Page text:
When I was a student at Bastyr, I had the privilege of taking counseling classes with Dr. Brad Lichtenstein. We started most (okay, every) class with a meditative exercise. I’ll be the first to admit that my initial reaction to the exercise was “this is why people think NDs are strange.”
But then something happened.
I started to enjoy the meditative processes he was teaching us. And I found myself sharing the techniques with others (including patients I was seeing as a student clinician). Dr. Brad had a way of speaking and presenting that was entertaining while still getting the point across.
Dr. Brad crossed my path again when I saw the video above posted on Facebook; it’s a news segment from Q13 in Seattle and talks about how traffic affects your stress levels. It seemed so appropriate, given how awful my commute has been lately. He goes through the effects of traffic stress on your physiology by using a biofeedback machine and the results will really make you rethink how you react to other drivers.
Dr. Brad breaks down exactly how a stressful commute can impact your health. When you aren’t breathing through a stressful event, you can cause your heart rate and blood pressure to spike. The result is sustained throughout the day which can impact how you approach other stressful situations throughout the day.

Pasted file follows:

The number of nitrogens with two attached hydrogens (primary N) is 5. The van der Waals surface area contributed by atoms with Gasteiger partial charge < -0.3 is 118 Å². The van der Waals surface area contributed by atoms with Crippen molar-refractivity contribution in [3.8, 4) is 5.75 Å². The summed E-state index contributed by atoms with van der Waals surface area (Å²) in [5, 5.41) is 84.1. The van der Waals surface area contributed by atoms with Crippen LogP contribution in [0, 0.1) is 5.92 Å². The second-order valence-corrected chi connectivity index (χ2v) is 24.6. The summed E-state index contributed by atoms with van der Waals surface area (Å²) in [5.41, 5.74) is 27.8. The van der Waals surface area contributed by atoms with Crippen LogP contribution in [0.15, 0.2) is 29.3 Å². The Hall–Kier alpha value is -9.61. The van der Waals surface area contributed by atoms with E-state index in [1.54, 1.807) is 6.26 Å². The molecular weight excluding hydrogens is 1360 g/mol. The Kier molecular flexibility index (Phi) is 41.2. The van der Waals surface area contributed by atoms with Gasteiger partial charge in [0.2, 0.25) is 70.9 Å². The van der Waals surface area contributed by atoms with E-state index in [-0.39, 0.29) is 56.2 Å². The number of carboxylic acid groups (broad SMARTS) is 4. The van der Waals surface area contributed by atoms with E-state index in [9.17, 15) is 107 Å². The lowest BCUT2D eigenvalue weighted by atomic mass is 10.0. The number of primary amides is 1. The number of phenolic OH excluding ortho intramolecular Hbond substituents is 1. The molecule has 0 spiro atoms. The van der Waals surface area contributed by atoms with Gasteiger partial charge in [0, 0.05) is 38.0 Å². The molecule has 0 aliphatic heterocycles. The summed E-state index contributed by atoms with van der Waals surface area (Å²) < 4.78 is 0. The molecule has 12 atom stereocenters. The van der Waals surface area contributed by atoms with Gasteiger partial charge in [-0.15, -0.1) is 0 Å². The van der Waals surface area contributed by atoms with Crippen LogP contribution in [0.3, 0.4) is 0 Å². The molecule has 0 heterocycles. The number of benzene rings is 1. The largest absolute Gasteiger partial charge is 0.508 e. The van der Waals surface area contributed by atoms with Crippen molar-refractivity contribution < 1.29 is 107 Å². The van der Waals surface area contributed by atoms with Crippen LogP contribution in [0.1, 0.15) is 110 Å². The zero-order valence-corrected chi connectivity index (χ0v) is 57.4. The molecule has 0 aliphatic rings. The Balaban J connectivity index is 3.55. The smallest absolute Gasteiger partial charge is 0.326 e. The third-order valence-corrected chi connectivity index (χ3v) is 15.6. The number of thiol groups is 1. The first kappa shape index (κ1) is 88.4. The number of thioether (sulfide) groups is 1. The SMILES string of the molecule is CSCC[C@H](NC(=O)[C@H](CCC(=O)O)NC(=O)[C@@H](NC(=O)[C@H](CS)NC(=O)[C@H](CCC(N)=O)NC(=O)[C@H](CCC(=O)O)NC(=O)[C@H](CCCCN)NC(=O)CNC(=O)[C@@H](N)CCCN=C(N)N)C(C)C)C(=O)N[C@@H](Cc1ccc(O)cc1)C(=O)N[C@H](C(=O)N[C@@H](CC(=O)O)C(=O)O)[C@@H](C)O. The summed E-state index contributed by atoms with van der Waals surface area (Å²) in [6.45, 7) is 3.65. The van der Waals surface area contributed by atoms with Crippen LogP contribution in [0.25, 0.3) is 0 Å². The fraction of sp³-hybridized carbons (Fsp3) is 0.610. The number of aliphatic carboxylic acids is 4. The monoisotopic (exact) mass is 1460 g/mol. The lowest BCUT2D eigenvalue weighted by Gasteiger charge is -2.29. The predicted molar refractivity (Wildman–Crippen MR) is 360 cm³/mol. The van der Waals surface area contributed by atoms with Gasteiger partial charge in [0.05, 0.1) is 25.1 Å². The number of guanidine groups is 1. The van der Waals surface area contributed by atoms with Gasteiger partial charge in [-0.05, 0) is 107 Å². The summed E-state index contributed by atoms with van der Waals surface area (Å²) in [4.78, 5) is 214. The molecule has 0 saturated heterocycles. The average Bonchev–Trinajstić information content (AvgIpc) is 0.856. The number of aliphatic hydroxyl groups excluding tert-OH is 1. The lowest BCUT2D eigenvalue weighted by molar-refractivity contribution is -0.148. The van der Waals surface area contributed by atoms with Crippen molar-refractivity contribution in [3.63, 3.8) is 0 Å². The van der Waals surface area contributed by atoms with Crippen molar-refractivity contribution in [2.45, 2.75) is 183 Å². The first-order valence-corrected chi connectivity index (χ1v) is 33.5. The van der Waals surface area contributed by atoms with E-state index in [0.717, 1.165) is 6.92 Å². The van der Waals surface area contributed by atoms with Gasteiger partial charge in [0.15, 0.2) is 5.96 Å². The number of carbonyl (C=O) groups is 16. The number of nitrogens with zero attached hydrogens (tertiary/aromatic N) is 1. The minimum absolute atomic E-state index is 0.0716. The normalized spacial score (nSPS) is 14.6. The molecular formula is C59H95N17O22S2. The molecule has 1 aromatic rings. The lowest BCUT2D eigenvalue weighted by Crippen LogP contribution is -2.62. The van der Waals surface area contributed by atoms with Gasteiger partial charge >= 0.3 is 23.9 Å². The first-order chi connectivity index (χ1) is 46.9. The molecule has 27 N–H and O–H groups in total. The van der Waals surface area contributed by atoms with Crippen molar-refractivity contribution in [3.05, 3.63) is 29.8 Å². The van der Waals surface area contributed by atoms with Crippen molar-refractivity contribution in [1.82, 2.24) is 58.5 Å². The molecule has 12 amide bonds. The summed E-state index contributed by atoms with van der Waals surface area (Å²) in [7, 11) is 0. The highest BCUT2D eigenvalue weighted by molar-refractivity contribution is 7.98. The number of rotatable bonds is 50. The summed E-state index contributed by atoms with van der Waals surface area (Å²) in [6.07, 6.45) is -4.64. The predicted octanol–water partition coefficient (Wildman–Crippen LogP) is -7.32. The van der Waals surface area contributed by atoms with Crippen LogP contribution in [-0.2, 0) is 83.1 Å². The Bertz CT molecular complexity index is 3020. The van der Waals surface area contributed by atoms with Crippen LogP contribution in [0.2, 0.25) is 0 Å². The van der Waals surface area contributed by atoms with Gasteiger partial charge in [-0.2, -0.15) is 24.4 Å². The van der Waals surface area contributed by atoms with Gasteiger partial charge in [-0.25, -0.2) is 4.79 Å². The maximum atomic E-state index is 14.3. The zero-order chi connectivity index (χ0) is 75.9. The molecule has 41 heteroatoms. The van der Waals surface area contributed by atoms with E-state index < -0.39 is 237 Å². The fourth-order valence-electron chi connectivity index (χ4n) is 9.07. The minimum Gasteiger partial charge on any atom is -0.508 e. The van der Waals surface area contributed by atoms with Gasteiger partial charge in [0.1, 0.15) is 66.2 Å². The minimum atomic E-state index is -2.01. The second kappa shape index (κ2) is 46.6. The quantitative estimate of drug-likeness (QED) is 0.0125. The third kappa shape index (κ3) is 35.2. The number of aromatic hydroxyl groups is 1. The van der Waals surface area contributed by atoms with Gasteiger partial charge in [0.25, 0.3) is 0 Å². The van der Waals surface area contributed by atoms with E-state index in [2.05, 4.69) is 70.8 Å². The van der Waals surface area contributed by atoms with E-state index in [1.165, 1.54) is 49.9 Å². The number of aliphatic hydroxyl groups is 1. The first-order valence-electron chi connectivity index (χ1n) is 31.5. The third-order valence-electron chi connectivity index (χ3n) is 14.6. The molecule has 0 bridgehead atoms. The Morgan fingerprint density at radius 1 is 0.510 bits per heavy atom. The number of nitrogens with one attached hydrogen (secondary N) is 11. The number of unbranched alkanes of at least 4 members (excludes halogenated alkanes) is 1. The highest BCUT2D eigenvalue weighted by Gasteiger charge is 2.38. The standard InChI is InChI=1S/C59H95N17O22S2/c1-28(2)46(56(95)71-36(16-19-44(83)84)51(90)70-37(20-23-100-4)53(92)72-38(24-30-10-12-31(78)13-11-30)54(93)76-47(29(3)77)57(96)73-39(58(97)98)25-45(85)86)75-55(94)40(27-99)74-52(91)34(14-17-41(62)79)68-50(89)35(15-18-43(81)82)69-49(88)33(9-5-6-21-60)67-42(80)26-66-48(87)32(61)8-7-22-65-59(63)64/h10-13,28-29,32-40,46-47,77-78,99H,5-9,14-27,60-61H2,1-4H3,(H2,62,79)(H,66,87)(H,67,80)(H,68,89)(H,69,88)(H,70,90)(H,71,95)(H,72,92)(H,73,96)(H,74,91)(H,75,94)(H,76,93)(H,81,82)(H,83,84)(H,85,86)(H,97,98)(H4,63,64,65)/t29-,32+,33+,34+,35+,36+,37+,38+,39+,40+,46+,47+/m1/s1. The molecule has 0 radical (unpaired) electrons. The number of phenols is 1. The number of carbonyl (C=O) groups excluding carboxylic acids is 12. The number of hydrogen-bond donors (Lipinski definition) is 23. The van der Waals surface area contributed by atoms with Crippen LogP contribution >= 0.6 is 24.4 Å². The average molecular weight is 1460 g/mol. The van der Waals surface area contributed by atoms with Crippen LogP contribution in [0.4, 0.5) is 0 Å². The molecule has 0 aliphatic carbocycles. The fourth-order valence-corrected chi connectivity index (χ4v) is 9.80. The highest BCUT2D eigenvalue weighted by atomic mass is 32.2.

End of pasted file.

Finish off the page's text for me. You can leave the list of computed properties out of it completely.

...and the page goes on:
I have a notoriously long and annoying commute on I-4 and I think my blood pressure and heart rate probably spike 30+ times per day. I will be the first to admit that if affects how I feel when I walk in the door each evening (and I’m sure Matt will second that).
More importantly, Dr. Brad points out that chronic stress affects how well your immune system function. Your resting heart rate is an independent predictor of mortality, even in an healthy person. Breathing through a stressful situation not only leads to lower blood pressure, but also a more balanced nervous system.
Next time you’re such in traffic, try engaging in some box breathing:
Your goal should be 6 breaths per minute. If you have a minute, set your stopwatch and give it a try. It’ll give you a feel for that pattern of breathing and probably make you realize how often you’re holding your breath rather than breathing.
Your turn: Do you have a long commute? Are you an easy going driver or the person shaking their fist at others? Have you ever tried biofeedback?